At the time, Nye County Code allowed only for a lockup for people already convicted, he said. Williams said the code also required such facilities be at least 50,000 feet, about 9.5 miles, from the nearest residence.

That minimum distance in the county code was enacted after the Pahrump Regional Planning Commission in the late 1990s decided it didn’t want a correctional facility in Pahrump.

At that time, there had been talk of building a prison somewhere in Southern Nevada, Williams told commissioners. Pahrump Valley was sufficiently expansive to include areas where a correctional facility could be built 10 miles from homes, he said.

Williams said if the ordinance wasn’t changed, Nye County could catch flack from some of the companies spending money on surveying land for possible detention center sites.

Commissioner Butch Borasky expressed concerns over the increasing size of the privately-built, federal detention center, which was originally going to be 350 beds, but at the time, there was talk of boosting it to 1,000 beds.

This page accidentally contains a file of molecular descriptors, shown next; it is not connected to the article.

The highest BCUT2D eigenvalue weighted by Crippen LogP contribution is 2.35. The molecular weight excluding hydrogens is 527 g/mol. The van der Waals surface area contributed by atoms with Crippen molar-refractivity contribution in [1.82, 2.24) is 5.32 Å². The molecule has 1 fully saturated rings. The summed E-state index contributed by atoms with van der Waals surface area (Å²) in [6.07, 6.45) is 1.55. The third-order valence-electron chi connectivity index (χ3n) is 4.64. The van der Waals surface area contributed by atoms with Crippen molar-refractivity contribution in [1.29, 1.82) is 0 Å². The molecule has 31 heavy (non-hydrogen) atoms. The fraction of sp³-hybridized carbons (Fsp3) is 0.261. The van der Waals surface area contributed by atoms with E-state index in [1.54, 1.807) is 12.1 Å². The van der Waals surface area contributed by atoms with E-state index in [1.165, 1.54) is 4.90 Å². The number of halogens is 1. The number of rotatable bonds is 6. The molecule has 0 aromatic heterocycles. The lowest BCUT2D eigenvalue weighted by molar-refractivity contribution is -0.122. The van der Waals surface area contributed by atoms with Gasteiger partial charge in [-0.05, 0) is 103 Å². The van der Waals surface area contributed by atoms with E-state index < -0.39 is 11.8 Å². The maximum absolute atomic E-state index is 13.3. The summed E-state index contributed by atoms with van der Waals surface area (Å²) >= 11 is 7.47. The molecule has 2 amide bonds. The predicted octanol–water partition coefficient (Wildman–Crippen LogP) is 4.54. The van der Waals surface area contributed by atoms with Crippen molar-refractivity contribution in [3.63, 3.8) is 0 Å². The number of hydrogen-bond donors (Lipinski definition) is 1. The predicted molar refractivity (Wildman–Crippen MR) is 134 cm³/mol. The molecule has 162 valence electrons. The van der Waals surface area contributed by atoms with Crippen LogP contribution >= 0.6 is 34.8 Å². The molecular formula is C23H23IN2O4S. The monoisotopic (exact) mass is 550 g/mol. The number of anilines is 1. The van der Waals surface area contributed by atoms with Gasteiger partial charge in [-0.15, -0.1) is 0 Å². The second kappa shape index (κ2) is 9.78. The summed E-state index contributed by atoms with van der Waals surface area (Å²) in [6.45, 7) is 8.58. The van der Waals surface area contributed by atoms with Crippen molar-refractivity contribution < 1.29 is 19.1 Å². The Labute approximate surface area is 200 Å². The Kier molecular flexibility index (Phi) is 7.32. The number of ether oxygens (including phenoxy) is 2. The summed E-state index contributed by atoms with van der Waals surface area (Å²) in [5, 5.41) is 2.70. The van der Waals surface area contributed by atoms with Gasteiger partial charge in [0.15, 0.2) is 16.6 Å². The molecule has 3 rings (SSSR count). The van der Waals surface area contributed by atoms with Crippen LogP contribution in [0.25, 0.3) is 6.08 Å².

Former Commissioner Peter Liakopoulos and Borasky both talked about trying to situate the facility as far away from town as possible.

The county commission had just backed off from a suggestion to submit Nye County’s own bid to build a federal detention center, after former Commissioner Roberta “Midge” Carver raised concerns over liability.

Williams added Nye County didn’t have the experience to compete with private contractors already established in the industry. It also wouldn’t be a good idea to revise the solicitation for bids by the U.S. Department of Justice to include beds for the county’s own inmates, he said.